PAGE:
#13 = The Unidentified by Rae Mariz


jacket flap blurb

Fifteen-year-old Katey (aka Kid) goes to school in the Game—a mall converted into a “school” run by corporate sponsors. As the students play their way through the levels, they are also creating products and being used for market research by the sponsors, who are watching them 24/7 on video cameras.

Kid has a vague sense of unease but doesn’t question this existence until one day she witnesses a shocking anticorporate prank. She follows the clues to uncover the identities of the people behind it and discovers an anonymous group that calls itself the Unidentified. Intrigued by their counterculture ideas and enigmatic leader, Kid is drawn into the group. But when the Unidentified’s pranks and even Kid’s own identity are co-opted by the sponsors, Kid decides to do something bigger—something that could change the Game forever.

This funny, sharp, and thought-provoking novel heralds the arrival of a stunning new voice in teen fiction.


The world-building took center stage, but it was definitely not the only good aspect of this book. I really enjoyed how the Game started off seeming like a good thing—or at least a giant step up from our current education system—and then, bit by bit, we and Kid discover that it’s anything but. And we don’t just realize a lot of new information. Some stuff is new, and we know more and more about the world as the book goes on, but mostly, its just looking at the situation from a different angle and recognizing how controlling and manipulating the Game truly is.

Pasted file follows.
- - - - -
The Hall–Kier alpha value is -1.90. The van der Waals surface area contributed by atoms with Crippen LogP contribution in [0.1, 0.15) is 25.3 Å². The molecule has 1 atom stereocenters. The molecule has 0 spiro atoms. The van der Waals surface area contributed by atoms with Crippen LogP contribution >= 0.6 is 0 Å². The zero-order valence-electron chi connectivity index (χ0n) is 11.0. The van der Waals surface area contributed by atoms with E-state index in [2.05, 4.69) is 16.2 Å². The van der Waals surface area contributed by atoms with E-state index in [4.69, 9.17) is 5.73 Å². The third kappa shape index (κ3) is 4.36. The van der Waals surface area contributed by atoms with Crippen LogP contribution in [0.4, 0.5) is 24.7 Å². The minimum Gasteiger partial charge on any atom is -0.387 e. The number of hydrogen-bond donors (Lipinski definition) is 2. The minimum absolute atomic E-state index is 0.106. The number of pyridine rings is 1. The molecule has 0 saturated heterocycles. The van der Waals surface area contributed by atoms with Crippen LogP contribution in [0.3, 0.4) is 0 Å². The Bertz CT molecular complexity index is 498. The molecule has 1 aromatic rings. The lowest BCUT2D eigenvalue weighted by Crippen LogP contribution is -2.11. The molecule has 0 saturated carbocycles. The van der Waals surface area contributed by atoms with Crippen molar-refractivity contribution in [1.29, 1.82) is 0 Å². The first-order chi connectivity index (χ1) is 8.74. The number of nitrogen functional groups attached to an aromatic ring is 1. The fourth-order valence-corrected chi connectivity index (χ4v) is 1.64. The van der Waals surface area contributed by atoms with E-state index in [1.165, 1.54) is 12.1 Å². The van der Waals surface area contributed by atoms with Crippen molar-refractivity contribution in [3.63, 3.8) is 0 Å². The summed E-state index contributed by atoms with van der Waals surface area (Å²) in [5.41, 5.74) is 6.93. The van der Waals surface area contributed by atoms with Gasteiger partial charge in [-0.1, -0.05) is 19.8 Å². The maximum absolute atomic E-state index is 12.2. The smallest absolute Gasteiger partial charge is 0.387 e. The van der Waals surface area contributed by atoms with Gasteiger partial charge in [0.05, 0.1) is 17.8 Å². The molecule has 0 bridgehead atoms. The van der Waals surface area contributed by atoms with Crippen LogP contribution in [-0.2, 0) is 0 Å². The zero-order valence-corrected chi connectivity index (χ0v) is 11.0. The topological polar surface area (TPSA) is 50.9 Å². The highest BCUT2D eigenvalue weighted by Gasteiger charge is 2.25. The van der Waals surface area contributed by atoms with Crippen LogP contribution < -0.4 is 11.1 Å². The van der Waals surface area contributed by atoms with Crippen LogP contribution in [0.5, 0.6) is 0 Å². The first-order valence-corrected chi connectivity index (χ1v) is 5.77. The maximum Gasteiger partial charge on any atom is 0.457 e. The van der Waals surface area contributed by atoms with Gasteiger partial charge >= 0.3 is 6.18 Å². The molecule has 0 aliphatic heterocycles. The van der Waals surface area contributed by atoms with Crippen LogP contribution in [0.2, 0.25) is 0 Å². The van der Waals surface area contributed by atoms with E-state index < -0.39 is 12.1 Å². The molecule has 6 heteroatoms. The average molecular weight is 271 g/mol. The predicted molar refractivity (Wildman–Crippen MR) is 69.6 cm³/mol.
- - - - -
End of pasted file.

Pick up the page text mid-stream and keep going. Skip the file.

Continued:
The characters were interesting and complex, too. I liked how the romance took back stage to the more important things that were going on. I liked Ari’s character and how, like the Game itself, it was revealed that she wasn’t the friend Kid thought she was. I liked Tesla’s development from just somebody Kid kind of knew into someone she could trust. I liked Kid’s relationship with Mrs. Winterson. I liked the Unidentified (naturally), and how their hatred of the system is used by an aspect of the system to get something that aspect wants. I liked Mikey.

But despite all this, there was something missing. And I’m not quite sure what it was. Perhaps it was the fact that Kid is not that interesting of a viewpoint character to follow, and while I supported her, I didn’t feel all that angry when she was wronged or panicked when she was in trouble or happy when she succeeded. Perhaps it was the fact that it didn’t feel quite finished; despite the way it’s written to feel like a stand-alone, the ending left something to be desired—something hard to pinpoint.

All in all, it was good but it felt like it was missing something. Some core, something that pulled it along, some need or longing in the main character that would make the whole thing more vibrant, more alive, more immediate. It needed, I suppose, passion. Both more of it in Kid and more of it in the writing itself.

And, on one last note, the prologue is pointless.

rating out of five stars




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